The number of U.S. workers filing for unemployment benefits fell to near a 49-year low last week, as the labor market continues to show strength.
Initial claims for state unemployment benefits fell to a seasonally adjusted 203,000 for the week ending Sept. 1, a drop of 10,000 from the previous week, the lowest level since December 1969, the Labor Department said on Thursday.
The four-week moving average, which is a better indicator of where the job market is headed, was 209,500, a decrease of 2,750 from the previous week, the lowest level for this average since Dec. 6, 1969, when it was 204,500.
The economy, which grew at a robust 4.2 percent pace in the April through June quarter, is chugging along despite headwinds from President Trump‘s trade policies. Trump has applied steep tariffs on steel and aluminum imports and duties on $50 billion worth of Chinese goods.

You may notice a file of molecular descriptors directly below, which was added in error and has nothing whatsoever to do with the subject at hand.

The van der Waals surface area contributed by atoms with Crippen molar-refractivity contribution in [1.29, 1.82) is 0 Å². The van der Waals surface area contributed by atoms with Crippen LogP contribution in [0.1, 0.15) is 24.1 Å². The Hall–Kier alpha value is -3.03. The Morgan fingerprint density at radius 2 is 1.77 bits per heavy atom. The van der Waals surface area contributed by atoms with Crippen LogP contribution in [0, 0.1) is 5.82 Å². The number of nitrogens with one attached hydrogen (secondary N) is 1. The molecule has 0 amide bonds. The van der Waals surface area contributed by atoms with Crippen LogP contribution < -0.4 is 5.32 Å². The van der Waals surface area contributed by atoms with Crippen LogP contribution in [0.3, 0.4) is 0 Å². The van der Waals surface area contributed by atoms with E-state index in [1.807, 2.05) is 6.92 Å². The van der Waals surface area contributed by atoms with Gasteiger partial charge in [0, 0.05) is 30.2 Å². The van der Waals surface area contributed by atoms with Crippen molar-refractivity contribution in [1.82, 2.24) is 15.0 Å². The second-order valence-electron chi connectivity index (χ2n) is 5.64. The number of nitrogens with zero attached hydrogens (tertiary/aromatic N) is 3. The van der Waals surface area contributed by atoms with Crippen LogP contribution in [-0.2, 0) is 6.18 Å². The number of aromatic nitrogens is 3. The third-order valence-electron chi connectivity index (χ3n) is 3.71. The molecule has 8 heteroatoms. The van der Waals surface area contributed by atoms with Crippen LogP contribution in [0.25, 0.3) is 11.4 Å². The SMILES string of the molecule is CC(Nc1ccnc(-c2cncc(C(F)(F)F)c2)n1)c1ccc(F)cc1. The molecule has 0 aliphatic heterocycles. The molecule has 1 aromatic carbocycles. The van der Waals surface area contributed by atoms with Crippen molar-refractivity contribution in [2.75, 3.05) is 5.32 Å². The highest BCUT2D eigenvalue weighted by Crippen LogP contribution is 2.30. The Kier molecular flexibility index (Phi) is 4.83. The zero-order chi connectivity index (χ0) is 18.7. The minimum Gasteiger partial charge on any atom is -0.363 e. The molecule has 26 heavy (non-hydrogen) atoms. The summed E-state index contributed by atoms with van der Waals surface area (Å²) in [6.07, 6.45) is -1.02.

A separate report released on Thursday showed private-sector businesses added 163,000 jobs, the fewest since Oct. 2017.
But the job market appears strong along with the unemployment rate expected to fall to the mid-3 percent range.
“The job market is hot,” said Mark Zandi, chief economist of Moody’s Analytics, who oversees the ADP data.
“Employers are aggressively competing to hold onto their existing workers and to find new ones. Small businesses are struggling the most in this competition, as they increasingly can’t fill open positions,” he added.
The government is set to release the August jobs report on Friday with expectations that around 200,000 jobs were created last month.